Pambazuka News seeks to commemorate 41 years since the death of this important African political thinker. The Editors invite articles for a special issue on his life and work
20 January 2014 will mark 41 years since the assassination of Amilcar Cabral who hailed from Guinea-Bissau. As a revolutionary leader of the PAIGC (Partido Africano da Independência da Guiné e Cabo Verde) that was set up in 1956 with a mere five trusted companions, his party was critical in eventually defeating the intransigence of one of the most repressive of colonial regimes, the Portuguese colonial power. Cabral was not only an agronomist by training but a political thinker and leader at a time when Africa underwent tumultuous socio-political change led by strident demands for freedom, equality and justice from colonial subjugation by the African masses. His identification and work with the rural people of Cape Verde and Guinea Bissau became the basis of his writings that were far from armchair theorizing and based on the lives, experiences, insights he gained from his socio-political praxis.
His well-known quote is: “Always bear in mind that the people are not fighting for ideas, for the things in anyone’s head. They are fighting to win material benefits, to live better and in peace, to see their lives go forward, to guarantee the future of their children.” Perhaps today with the Arab uprisings, political protests in many other African countries, African people across the breadth of the continent are fighting for BOTH ideas (i.e. democracy, greater press freedom, equality for women and LGBT individuals etc.) and “material benefits” that Cabral refers to.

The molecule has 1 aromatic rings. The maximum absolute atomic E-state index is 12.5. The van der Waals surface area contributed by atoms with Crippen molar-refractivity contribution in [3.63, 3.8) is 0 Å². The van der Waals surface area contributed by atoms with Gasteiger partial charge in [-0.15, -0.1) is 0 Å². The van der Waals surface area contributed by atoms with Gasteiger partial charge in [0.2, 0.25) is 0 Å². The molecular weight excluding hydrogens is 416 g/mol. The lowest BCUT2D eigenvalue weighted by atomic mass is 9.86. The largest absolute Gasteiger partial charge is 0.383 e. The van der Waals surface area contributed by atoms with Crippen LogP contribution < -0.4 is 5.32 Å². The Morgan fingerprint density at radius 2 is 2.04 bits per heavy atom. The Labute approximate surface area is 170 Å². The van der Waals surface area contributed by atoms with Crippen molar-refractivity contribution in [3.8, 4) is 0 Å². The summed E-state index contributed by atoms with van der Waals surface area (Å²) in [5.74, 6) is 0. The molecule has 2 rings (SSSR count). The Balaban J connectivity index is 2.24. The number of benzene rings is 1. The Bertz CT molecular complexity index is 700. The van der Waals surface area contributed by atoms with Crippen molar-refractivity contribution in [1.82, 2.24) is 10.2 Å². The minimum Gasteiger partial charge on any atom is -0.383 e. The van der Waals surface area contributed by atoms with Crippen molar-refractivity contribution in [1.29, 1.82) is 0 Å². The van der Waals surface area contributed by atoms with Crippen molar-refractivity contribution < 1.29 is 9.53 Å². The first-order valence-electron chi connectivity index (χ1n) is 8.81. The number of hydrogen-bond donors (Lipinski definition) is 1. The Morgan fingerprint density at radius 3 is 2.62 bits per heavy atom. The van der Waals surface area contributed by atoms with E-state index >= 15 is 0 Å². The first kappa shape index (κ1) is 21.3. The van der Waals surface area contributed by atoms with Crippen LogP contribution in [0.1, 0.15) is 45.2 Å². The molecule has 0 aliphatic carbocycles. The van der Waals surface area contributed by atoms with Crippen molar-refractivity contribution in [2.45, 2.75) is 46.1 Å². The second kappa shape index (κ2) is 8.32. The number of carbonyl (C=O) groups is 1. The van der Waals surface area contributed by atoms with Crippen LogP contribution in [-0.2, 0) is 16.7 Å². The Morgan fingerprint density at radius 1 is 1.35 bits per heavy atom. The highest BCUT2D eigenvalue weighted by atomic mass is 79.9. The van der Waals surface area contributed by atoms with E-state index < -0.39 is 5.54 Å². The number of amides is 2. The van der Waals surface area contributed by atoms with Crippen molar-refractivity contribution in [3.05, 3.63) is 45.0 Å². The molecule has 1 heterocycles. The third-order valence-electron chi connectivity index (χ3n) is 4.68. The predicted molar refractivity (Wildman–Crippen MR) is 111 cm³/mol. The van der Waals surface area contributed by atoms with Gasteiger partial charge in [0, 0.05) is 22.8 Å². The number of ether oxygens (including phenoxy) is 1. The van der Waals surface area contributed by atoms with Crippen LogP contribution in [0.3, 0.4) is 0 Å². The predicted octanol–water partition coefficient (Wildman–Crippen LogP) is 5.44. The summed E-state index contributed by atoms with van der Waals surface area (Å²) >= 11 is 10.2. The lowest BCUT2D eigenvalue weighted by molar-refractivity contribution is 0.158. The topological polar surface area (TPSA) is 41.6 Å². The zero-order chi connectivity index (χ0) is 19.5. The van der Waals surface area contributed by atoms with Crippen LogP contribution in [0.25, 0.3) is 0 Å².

Cabral often said that practice comes before theory. He had humility to learn from society in order that reality informed his theorisation of society and the political principles that guided his political practice.
Pambazuka News seeks to commemorate 41 years since the death of this important African political thinker. We seek articles on the following aspects of Cabral – however the list below is not exhaustive:
- The relevance of Cabral’s speeches and writings to socio-economic and political developments in Africa today
- How do culture and national liberation manifest in Africa presently?
- The class struggle in Africa today
- Guinea-Bissau and Cape Verde 41 years since Cabral’s assassination
- Liberation struggle, ethnic division and national identity in Guinea Bissau today
- Rural Community organization in Guinea Bissau, what remains from Cabral's legacy
- Cabral’s “weapon of theory” and its relevance or irrelevance in our times
- Cabral’s “general watchwords” and their relevance or irrelevance in our times
- The PAIGC and Cabral today
DEADLINE FOR SUBMISSION OF ARTICLES: Friday 13 December 2013
LENGTH OF ARTICLES: Articles are to be written in Microsoft Word, Font: Times, size 12, and between 1000-3000 words
Please submit a two-line biography at the end of your article and send to: [email protected]